# I don't understand my prof's notes relating to time complexity

#### r0bHadz

Problem Statement: I've attached a picture of his notes. For a sorted array, to update it he put: O(logn)+O(1)
Relevant Equations: O(n) + O(logn) = O(n)

I don't see how it can be O(logn)+O(1) and not O(logn)+O(n) in the worst case

After you find the index that needs updating, and you actually change the value (which is O(1),) since it is a sorted array, let's assume that the last element of that has a value gets updated and now it's updated value belongs to the very front of the array. We would have to then move (n-1) elements and make one assignment. How is that not O(n)?

[Moderator's note: Moved from a homework forum.]

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#### fresh_42

Mentor
2018 Award
Attachment File:
Abstract Data Type: ADT
- Graph for relations (facebook, roadnetwork)

Organization of a Graph:
- Adjacency List
- Adjacency Matrix

Required Operations:
- CRUD: Create (Insert), Retrieve (Find), Update, Delete

Implementation:

Note:
A - Array
LL - Linked List
O(logN) + O(N) --> O(N)
O(logN) + Lazy O(1) --> O(logN)
O(N) or Lazy O(1) --> O(N)

Insert     Find
Create   Retrieve   Update             Delete
Sorted A       O(N)      O(logN)  O(logN) + O(1)   O(logN) + (O(N) or Lazy O(1))
UnSorted A     O(1)      O(N)*    O(N) + O(1)      O(N) + (O(N) or Lazy O(1))
Sorted LL      O(N)      O(N)     O(N) + O(1)      O(N) + O(1) for link movement
Unsorted LL    O(1)      O(N)     O(N) + O(1)      O(N) + O(1)

* you cannot perform binary search

Notes:
Capacity of the array: The number of elements the array can hold (english size)
Size of the array: The number of elements the array is holding

Question:
1. Why don't we do lazy deletion in a LL

#### jbriggs444

Science Advisor
Homework Helper
After you find the index that needs updating, and you actually change the value (which is O(1),) since it is a sorted array, let's assume that the last element of that has a value gets updated and now it's updated value belongs to the very front of the array. We would have to then move (n-1) elements and make one assignment. How is that not O(n)?
I suspect that the "update" in question involves a modification of data in the accessed record rather than its key.

An update that affects the key could be modeled as a delete of the old record followed by an insert of the replacement record.

• jim mcnamara

#### r0bHadz

I suspect that the "update" in question involves a modification of data in the accessed record rather than its key.

An update that affects the key could be modeled as a delete of the old record followed by an insert of the replacement record.
and your suspicion was correct! I appreciate the reply :)

• jbriggs444

#### jbriggs444

Science Advisor
Homework Helper
and your suspicion was correct! I appreciate the reply :)
And thank you for closing the loop. Always appreciated.

#### Jarvis323

Not sure what your professor expects, but the correct way to view O(f(n)) is that it is a set. g(n) is in the set O(f(n)) if there is some n0, such that for all m > n0, g(n) <= cf(n), for some c.

Considering numeric addition isn't even defined for sets, what you are writing doesn't even parse logically unless you take + to be the union. Considering that O(1) is a subset of O(n), the union of O(n) and O(1) is just O(n). Likewise, the union of O(logn) and O(n) is just O(n). In other words, the union of O(n) and O(logn) means every function that is either in O(n) or in O(logn). But O(n) contains all of the functions in O(logn).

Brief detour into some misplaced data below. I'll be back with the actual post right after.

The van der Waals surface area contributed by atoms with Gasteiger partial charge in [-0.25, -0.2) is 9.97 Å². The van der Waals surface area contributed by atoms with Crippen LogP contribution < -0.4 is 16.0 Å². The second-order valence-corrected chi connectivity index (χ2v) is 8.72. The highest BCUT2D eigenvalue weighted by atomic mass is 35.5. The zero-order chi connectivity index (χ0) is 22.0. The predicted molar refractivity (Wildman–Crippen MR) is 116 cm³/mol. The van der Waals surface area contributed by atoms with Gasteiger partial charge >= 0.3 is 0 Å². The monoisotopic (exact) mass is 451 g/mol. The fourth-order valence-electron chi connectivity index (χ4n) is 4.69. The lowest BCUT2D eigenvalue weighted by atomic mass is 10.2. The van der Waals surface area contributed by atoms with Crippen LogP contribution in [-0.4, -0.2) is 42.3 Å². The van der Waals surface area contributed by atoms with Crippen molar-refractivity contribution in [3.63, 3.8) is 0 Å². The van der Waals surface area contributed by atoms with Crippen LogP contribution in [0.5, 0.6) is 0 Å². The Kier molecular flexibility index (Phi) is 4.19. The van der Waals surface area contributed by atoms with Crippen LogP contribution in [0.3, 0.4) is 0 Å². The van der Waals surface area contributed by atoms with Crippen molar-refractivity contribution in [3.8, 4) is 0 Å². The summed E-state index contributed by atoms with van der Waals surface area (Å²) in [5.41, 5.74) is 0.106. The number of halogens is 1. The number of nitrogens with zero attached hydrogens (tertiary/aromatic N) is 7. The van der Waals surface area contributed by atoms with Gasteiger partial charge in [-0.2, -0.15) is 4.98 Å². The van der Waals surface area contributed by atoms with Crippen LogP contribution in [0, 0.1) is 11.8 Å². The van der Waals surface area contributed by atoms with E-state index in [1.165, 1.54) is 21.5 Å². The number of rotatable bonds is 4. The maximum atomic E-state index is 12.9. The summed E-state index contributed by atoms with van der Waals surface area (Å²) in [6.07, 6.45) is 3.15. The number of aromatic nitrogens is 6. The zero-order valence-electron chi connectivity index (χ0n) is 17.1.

I think people tend to use + and = with Big-O notation when trying to teach the concept to people who don't know the basics of sets. You can take + to be the union, and = to mean the left side is an element of the set expressed on the right side when following people using these notations.

Breaking an algorithm into the parts and saying one part is O(f(n)) and the other is O(g(n)) makes sense, but when considering the two parts together you take the union of the two, and end up with just the set that is defined by the function with the larger or equal growth. To see why, work out the fact that O(f(n) + g(n) ) defines the same set as O(f(n)) union O(g(n)).

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#### fresh_42

Mentor
2018 Award
Not sure what your professor expects, but the correct way to view O(f(n)) is that it is a set. g(n) is in the set O(f(n)) if there is some n0, such that for all m > n0, g(n) <= cf(n), for some c.
That's not the way it's done in computer science. We simply count here and therefore we can write e.g.
$O(\log n)+O(n) =O(n)$ or $O(n)+O(n)=O(n)$. It makes sense, as we counted $c_0\cdot n \leq c_1\cdot \log n + c_2 \cdot n \leq (c_1 +c_2)\cdot n = O(n)$.

Sets are completely irrelevant.

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#### Jarvis323

At least in the computer science theory courses I’ve taken, sets have been used. Maybe it’s mostly just the professor who taught it.

Without sets, I think it can be confusing, because f(n) is not equal to O(f(n)) it’s = O(f(n)) with = meaning it has this property. Sort of like saying 3 = is an integer. It’s just a convenient abuse of notation for saying 3 has the property that it is an integer, or equivalently, is an element of the set of integers. Then even O(g) = O(f) uses = in a different way than that. And the use of + is also redefined.

If you think about, you are just defining sets anyways.

So for me, using sets seems like a more clean and unambiguous way to think about it. So when I try to help people who are confused about it, I assume that thinking about it in this way will clear up any misunderstanding. You don’t need to redefine any notation.

But in the end it doesn’t matter so long as you understand it and are comfortable with the notation.

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